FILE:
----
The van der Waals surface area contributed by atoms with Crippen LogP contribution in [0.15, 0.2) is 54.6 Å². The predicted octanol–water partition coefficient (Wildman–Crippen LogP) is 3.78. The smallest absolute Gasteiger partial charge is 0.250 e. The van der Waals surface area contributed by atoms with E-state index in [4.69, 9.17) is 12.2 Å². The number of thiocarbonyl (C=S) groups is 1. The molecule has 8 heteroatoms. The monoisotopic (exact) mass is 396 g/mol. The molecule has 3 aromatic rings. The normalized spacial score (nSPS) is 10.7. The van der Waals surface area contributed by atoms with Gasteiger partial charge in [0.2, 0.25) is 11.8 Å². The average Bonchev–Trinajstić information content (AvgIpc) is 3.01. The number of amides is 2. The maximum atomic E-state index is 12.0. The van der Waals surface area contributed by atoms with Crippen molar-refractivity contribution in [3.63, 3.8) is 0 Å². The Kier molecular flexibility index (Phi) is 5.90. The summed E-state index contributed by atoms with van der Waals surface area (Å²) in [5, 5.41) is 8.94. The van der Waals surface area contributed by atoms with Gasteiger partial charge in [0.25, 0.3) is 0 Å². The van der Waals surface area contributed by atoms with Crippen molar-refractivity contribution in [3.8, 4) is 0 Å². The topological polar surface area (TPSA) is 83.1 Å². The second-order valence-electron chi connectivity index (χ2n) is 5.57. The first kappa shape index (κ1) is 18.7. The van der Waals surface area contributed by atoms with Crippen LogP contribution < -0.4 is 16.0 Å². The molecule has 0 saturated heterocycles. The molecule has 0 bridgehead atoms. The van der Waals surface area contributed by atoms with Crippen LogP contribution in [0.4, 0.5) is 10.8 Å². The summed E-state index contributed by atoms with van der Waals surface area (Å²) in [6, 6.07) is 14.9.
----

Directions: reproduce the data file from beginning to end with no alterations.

The van der Waals surface area contributed by atoms with Crippen LogP contribution in [0.15, 0.2) is 54.6 Å². The predicted octanol–water partition coefficient (Wildman–Crippen LogP) is 3.78. The smallest absolute Gasteiger partial charge is 0.250 e. The van der Waals surface area contributed by atoms with E-state index in [4.69, 9.17) is 12.2 Å². The number of thiocarbonyl (C=S) groups is 1. The molecule has 8 heteroatoms. The monoisotopic (exact) mass is 396 g/mol. The molecule has 3 aromatic rings. The normalized spacial score (nSPS) is 10.7. The van der Waals surface area contributed by atoms with Gasteiger partial charge in [0.2, 0.25) is 11.8 Å². The average Bonchev–Trinajstić information content (AvgIpc) is 3.01. The number of amides is 2. The maximum atomic E-state index is 12.0. The van der Waals surface area contributed by atoms with Crippen molar-refractivity contribution in [3.63, 3.8) is 0 Å². The Kier molecular flexibility index (Phi) is 5.90. The summed E-state index contributed by atoms with van der Waals surface area (Å²) in [5, 5.41) is 8.94. The van der Waals surface area contributed by atoms with Gasteiger partial charge in [0.25, 0.3) is 0 Å². The van der Waals surface area contributed by atoms with Crippen molar-refractivity contribution in [3.8, 4) is 0 Å². The topological polar surface area (TPSA) is 83.1 Å². The second-order valence-electron chi connectivity index (χ2n) is 5.57. The first kappa shape index (κ1) is 18.7. The van der Waals surface area contributed by atoms with Crippen LogP contribution < -0.4 is 16.0 Å². The molecule has 0 saturated heterocycles. The molecule has 0 bridgehead atoms. The van der Waals surface area contributed by atoms with Crippen LogP contribution in [0.4, 0.5) is 10.8 Å². The summed E-state index contributed by atoms with van der Waals surface area (Å²) in [6, 6.07) is 14.9.